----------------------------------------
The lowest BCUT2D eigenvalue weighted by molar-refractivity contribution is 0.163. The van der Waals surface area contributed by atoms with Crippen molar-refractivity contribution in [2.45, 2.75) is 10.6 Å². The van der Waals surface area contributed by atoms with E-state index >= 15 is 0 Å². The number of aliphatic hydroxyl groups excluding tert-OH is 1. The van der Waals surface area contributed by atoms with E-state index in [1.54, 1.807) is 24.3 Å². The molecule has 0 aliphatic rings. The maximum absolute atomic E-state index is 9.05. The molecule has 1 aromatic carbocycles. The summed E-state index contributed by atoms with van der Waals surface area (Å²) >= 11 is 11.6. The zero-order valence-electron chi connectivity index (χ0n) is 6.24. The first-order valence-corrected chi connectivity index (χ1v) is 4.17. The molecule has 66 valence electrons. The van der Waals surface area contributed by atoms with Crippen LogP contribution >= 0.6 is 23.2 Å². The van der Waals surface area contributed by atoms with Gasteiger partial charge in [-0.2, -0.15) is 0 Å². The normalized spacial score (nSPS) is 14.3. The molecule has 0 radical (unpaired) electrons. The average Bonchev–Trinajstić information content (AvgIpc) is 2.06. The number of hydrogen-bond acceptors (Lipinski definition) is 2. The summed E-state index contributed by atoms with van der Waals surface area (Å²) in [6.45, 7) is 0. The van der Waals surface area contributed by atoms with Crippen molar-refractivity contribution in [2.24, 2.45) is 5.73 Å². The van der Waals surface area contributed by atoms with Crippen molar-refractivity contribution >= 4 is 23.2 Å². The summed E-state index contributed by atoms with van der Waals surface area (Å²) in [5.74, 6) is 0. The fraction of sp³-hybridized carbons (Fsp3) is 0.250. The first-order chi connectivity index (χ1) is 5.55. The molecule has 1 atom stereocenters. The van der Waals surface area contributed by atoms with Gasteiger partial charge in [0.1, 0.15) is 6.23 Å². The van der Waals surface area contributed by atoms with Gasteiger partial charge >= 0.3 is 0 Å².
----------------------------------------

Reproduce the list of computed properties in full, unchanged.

The lowest BCUT2D eigenvalue weighted by molar-refractivity contribution is 0.163. The van der Waals surface area contributed by atoms with Crippen molar-refractivity contribution in [2.45, 2.75) is 10.6 Å². The van der Waals surface area contributed by atoms with E-state index >= 15 is 0 Å². The number of aliphatic hydroxyl groups excluding tert-OH is 1. The van der Waals surface area contributed by atoms with E-state index in [1.54, 1.807) is 24.3 Å². The molecule has 0 aliphatic rings. The maximum absolute atomic E-state index is 9.05. The molecule has 1 aromatic carbocycles. The summed E-state index contributed by atoms with van der Waals surface area (Å²) >= 11 is 11.6. The zero-order valence-electron chi connectivity index (χ0n) is 6.24. The first-order valence-corrected chi connectivity index (χ1v) is 4.17. The molecule has 66 valence electrons. The van der Waals surface area contributed by atoms with Crippen LogP contribution >= 0.6 is 23.2 Å². The van der Waals surface area contributed by atoms with Gasteiger partial charge in [-0.2, -0.15) is 0 Å². The normalized spacial score (nSPS) is 14.3. The molecule has 0 radical (unpaired) electrons. The average Bonchev–Trinajstić information content (AvgIpc) is 2.06. The number of hydrogen-bond acceptors (Lipinski definition) is 2. The summed E-state index contributed by atoms with van der Waals surface area (Å²) in [6.45, 7) is 0. The van der Waals surface area contributed by atoms with Crippen molar-refractivity contribution in [2.24, 2.45) is 5.73 Å². The van der Waals surface area contributed by atoms with Crippen molar-refractivity contribution >= 4 is 23.2 Å². The summed E-state index contributed by atoms with van der Waals surface area (Å²) in [5.74, 6) is 0. The fraction of sp³-hybridized carbons (Fsp3) is 0.250. The first-order chi connectivity index (χ1) is 5.55. The molecule has 1 atom stereocenters. The van der Waals surface area contributed by atoms with Gasteiger partial charge in [0.1, 0.15) is 6.23 Å². The van der Waals surface area contributed by atoms with Gasteiger partial charge >= 0.3 is 0 Å².